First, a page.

"New York-based stylist King explores the importance of composition, scale and proportion when creating vignettes around the home. Through a series of anecdotes and visual essays, he explains his process for cultivating beauty in our everyday surroundings and reminds readers that styling is not about buying new things but rather, it’s about seeing old favorites with fresh eyes." —DESIGN NEW JERSEY
"The work of a stylist is really making art out of relationships — between shapes, textures, materials, and colors — in a way that’s satisfying to see. In just a few years, Colin King has become a stylist who continues to surprise us with his instincts, styling minimalist yet still visually rich interiors for clients like Roman and Williams Guild, Architectural Digest, and Anthropologie. Despite working with big brands, King’s approach is remarkably accessible and sustainable, and his book is a guide to looking at your own belongings with a fresh perspective." —CURBED NY
“Colin King, who styles spaces for major names like Roman and Williams Guild, is a master at artfully placing furniture and objects. His Rizzoli book, Arranging Things, written with Architectural Digest’s Sam Cochran, delves deep inside his process of composing everything from coffee tables and bookshelves to windowsill. It may also inspire readers to visually craft their own rooms.” —VOGUE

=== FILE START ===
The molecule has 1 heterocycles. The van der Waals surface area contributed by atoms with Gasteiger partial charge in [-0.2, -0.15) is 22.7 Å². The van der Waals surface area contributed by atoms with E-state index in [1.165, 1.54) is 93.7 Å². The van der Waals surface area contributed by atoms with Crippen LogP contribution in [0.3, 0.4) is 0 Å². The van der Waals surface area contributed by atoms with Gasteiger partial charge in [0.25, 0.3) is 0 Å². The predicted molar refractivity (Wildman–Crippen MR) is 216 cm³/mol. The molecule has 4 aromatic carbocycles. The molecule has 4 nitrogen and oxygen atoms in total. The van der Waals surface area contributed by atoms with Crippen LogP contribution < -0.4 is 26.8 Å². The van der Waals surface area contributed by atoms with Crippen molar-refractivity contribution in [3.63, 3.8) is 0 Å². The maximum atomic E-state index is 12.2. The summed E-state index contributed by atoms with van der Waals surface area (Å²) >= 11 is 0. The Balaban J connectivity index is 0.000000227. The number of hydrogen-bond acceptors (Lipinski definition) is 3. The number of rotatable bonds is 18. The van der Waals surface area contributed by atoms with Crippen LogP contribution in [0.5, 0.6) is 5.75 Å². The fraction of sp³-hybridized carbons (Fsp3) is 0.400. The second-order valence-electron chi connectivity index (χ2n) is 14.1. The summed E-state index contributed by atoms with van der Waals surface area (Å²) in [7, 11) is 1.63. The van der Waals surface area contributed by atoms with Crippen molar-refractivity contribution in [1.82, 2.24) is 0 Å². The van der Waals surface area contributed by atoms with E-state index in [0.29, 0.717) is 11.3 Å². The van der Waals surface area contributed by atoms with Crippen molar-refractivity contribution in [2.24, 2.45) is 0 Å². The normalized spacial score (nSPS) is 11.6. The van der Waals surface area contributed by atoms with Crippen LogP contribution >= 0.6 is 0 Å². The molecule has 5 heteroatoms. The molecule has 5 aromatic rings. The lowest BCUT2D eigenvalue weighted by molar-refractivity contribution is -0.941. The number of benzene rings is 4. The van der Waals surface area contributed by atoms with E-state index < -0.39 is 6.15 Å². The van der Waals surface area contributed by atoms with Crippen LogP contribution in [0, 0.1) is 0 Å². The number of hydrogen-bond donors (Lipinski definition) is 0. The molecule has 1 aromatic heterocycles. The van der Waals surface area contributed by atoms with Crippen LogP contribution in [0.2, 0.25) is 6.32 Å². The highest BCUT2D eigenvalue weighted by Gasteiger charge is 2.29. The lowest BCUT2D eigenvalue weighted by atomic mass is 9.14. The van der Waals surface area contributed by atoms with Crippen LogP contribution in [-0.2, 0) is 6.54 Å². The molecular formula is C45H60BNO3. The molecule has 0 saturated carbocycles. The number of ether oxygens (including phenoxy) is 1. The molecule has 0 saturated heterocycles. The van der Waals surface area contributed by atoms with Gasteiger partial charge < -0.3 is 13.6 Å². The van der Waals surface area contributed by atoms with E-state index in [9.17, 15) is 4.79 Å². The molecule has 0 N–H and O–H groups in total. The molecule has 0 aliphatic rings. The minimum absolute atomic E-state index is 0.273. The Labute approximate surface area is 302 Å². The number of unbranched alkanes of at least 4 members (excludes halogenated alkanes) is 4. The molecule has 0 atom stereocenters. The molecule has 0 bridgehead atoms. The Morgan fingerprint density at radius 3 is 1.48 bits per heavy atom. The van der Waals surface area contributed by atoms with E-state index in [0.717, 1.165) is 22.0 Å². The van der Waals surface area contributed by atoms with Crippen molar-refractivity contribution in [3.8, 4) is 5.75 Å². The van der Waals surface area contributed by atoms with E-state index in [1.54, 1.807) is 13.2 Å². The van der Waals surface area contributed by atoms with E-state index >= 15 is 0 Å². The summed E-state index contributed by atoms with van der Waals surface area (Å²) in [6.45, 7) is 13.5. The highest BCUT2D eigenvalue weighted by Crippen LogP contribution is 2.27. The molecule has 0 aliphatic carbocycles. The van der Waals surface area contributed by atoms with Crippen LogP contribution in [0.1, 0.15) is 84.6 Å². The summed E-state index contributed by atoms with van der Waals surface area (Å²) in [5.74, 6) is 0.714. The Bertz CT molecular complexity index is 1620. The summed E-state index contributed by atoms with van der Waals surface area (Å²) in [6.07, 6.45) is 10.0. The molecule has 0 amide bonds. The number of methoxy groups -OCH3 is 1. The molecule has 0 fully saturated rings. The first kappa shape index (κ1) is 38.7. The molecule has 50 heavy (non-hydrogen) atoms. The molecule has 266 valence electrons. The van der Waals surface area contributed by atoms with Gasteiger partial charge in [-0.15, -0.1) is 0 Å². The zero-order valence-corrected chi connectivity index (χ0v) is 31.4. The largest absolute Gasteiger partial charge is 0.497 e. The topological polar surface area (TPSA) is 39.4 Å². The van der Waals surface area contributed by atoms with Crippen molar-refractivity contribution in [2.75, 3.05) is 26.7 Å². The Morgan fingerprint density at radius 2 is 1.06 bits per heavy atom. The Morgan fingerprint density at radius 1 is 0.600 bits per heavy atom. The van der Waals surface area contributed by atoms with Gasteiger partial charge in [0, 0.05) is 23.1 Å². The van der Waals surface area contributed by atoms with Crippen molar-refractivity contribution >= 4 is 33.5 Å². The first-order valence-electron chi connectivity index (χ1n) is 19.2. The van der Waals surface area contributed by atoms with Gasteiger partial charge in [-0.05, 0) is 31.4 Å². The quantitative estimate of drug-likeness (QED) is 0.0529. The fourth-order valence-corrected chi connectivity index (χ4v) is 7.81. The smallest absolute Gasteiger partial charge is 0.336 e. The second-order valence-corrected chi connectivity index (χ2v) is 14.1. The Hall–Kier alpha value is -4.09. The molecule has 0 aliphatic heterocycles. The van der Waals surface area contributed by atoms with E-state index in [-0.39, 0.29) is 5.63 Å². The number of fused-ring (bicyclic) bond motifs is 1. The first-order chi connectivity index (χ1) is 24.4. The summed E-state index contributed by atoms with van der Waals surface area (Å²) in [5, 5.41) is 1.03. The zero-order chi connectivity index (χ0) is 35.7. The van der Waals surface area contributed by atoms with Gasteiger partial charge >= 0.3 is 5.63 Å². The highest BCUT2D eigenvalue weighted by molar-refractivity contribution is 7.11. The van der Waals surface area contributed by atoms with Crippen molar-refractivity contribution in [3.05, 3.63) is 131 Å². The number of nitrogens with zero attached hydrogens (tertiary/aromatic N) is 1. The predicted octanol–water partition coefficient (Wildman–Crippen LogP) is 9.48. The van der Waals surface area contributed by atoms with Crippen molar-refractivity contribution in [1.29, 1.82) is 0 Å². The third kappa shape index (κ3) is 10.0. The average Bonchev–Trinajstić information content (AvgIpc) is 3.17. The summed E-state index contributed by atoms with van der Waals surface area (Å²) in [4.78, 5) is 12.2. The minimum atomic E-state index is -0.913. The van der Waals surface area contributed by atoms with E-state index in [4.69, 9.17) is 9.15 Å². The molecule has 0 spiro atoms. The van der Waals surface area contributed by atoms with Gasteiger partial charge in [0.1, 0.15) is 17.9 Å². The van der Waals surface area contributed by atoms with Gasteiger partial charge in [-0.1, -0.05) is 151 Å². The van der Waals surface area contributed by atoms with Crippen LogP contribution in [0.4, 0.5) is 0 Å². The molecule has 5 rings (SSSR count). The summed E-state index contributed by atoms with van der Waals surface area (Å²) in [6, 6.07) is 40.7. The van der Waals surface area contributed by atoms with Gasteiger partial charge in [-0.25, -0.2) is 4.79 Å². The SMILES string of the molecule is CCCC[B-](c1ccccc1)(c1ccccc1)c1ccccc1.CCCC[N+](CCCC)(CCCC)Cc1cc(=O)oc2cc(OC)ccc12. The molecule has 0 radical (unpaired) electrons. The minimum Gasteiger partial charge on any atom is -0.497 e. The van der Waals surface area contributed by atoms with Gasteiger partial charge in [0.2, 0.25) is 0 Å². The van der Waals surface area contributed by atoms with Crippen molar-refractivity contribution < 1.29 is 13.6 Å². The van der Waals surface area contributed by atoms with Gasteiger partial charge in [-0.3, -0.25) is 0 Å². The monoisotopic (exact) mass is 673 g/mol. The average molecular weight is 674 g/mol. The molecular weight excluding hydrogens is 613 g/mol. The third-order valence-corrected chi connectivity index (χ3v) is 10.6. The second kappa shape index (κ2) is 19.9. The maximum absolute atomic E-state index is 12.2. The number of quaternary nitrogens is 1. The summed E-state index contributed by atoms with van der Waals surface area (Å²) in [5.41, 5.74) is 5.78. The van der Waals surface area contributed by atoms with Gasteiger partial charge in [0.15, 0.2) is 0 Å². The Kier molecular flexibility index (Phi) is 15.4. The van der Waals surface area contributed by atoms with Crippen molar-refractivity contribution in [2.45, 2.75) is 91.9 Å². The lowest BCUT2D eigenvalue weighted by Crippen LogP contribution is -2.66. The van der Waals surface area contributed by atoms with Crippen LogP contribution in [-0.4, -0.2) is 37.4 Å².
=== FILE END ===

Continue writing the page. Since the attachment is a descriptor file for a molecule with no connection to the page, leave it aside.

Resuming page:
“Out now via Rizzoli, Arranging Things explores the magic of arranging and rearranging objects within your home, forming artistic vignettes that transcend the mundane. Above all, Colin adds that he didn’t want the book to offer a series of prescriptive tips but rather serve as inspiration for the reader to experiment with creating moments of beauty that feel personal and special to them: “I wanted to share my own experience in working through some of these kinds of concepts and what to pay attention to and what’s worked for me in the past,” he explains. “It really is this trial-and-error moment that, when you arrive at it, it just feels right.” —ARCHITECTURAL DIGEST
“While many may argue that personal style cannot be taught, those with a less natural inclination could stand to pick up a trick or two from the newly released interior design book by Colin King, Arranging Things. The self-taught creative has the ability to realise enviable interiors and settings, and his collaborations include Roman and Williams, Beni Rugs, Menu, Anthropologie and West Elm. Published by Rizzoli and filled with enigmatic rooms, tabletops and environments, King's debut tome distills his recognisable approach to objects and spaces with a simple manifesto: that 'any object can be a thing of beauty'.” —WALLPAPER*
“In his new book, Arranging Things, interior stylist Colin King collected images from his past work, his greatest hits, and even his iPhone to distill them into one highly teachable book that will make you want to stop scrolling and start marking pages with Post-its.” —DOMINO